Thorsten Passfeld. Born 1975 in Dinslaken, Germany. Lives and works in Hamburg. 1997-2002 Academy of Fine Arts (Hochschule für bildende Kunste), Hamburg. Wood is the material with which Thorsten Passfeld constructs his wall objects, sculptures, installations and even whole houses. Passfeld initially studied painting, however he felt an urge to go beyond the visual and was drawn to a material he could use to develop larger structures. In 2002 Passfeld began a series of wooden houses Haus aus Holz (Wooden House). The first was built behind Reeperbahn in Hamburg. The artist built these houses himself and they stood in public spaces as temporary sculptures that could be accessed and utilized for social events. He continued to build: a full scale church “Kirche des Guten Willens” (Church of Goodwill) in Wilhelmsburg area of Hamburg and Düsseldorf, a theater “Vier Linden Royal Theater” in St. Georg area of Hamburg, “Zum Falschen Freund” (To a False Friend) at Kunstverein Buchholz and Hafen City-Hamburg, and a 1:1 replica of the legendary Oberhafen canteen in Hamburg. Other major works include “Play with the Big”, an environment and large scale installation commissioned by Art Basel Miami.
Dennis Scholl, Born 1980 in Hünfeld, Germany. Lives and works in Berlin.
2002-2006 Academy of Fine Arts (Hochschule für bildende Kunste), Hamburg
2008 Winner of the Herbert Zapp Prize beside Christian Pilz. In his exquisitely rendered pencil drawings, watercolors, short films and objects Dennis Scholl attempts to invent a new system of signs, an artistic language free of fixed content. He accumulates a plethora of well known signifiers, then combines them in unfamiliar ways until the signifieds they supposedly invoke can no longer be clearly read. Recent exhibitions include Busan Biennale, South Korea, Bucerius Kunst Forum, Hamburg, MAN SON 1969, Hamburger Kunsthalle and solo exhibition at Institut für Moderne Kunst, Nürnberg. He is represented by Arndt, Berlin.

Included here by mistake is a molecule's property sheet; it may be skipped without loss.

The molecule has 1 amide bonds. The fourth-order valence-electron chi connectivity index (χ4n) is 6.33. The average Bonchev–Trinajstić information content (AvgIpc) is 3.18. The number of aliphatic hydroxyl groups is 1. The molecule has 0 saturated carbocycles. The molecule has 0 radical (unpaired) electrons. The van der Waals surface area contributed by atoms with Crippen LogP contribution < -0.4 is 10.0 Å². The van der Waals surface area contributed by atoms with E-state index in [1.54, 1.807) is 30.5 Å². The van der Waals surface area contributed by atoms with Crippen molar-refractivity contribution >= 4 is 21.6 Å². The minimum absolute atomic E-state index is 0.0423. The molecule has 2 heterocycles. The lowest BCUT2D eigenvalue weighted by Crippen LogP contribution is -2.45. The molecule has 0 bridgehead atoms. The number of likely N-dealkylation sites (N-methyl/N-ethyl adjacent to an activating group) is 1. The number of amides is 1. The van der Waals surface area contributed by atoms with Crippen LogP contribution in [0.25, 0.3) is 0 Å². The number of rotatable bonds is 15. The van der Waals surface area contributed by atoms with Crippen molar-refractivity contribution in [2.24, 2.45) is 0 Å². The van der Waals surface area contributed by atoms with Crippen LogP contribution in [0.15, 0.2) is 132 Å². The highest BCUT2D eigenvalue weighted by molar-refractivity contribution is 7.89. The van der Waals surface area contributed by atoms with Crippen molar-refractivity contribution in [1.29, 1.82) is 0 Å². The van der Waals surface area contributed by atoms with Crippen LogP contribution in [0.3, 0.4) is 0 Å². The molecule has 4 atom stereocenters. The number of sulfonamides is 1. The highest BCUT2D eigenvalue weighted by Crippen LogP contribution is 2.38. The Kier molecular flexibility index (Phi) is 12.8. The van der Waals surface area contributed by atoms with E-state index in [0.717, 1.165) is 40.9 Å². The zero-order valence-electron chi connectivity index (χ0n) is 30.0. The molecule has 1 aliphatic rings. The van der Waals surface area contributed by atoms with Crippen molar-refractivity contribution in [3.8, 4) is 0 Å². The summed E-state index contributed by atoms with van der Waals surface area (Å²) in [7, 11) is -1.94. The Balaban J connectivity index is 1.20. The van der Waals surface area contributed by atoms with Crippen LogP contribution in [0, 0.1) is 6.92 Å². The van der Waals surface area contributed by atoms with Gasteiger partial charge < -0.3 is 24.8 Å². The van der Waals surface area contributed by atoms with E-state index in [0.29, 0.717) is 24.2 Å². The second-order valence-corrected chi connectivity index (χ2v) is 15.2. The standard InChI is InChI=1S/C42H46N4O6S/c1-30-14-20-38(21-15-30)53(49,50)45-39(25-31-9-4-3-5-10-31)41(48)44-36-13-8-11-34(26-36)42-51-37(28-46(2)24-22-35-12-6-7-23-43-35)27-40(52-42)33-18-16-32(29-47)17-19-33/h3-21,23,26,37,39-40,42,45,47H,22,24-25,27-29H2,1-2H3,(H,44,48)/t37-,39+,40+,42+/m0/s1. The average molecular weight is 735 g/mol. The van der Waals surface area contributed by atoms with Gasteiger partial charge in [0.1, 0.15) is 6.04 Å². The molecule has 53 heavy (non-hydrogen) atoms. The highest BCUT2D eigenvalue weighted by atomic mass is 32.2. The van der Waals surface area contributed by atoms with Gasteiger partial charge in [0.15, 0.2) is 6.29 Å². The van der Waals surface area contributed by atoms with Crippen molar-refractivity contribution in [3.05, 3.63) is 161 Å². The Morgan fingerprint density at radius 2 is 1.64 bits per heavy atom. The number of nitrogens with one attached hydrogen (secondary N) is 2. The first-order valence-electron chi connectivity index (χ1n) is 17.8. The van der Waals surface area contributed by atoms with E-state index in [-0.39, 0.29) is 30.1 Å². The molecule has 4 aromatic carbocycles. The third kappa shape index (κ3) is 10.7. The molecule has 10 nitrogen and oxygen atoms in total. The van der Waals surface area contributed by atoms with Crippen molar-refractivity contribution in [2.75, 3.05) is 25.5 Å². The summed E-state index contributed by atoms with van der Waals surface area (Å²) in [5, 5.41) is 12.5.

Jörn Stahlschmidt, Born 1975 in Hamburg, Germany. Lives and works in Hamburg. 2006-2007 Academy of Fine Arts (Hochschule für bildende Künste) Hamburg. 2003-2006 Academy of Fine Arts (Hochschule für bildende Künste) Hamburg. 1998-2003 University of Applied Sciences (Hochschule für Angewandte Wissenschaften), Hamburg. 2002 Workshop Rietveld-Akademie Amsterdam. 2001 Harvard University, Cambridge, USA, Exchange with Graduate School of Design, Landscape Architecture. Jörn Stahlschmidt asks ubiquitous questions concerning current ways of social life in western pure capitalism. As an example he built “Wohnparasit“ (Habitation Parasite), a pale white form on a lamp on the wall that can be assembled everywhere just to consume water and electricity and can only be removed violently. In 2005 Stahlschmidt did the work “Protoganda“, a huge, pulpit-like formation on the wall with loudspeakers and microphones. There is no way to ascend it and so it is doomed to stay idle. Stahlschmidt points at the impossibility of society which is pseudo-functioning and shows emptiness and senselessness.
Jürgen von Dückerhoff, Born 1973 in Keeken, Niederrhein, Germany. Lives and works in Hamburg. 1996–2004 Academy of Fine Arts (Hochschule für bildende Künste) Hamburg. 1994–1996 Art History at the Westfälische Wilhelms University in Munster, Germany. In Jürgen von Dückerhoff’s work the main topic is elimination. Using a special erasure technique von Dückerhoff partially eradicates and modifies areas of the existing images. Using lavishly illustrated books, catalogs and magazines, von Dückerhoff then unpaints the image with an eraser which he uses almost as a brush. By removing layers with extreme accuracy there delicately elaborate forms emerge so that undreamed-of possibilities arise.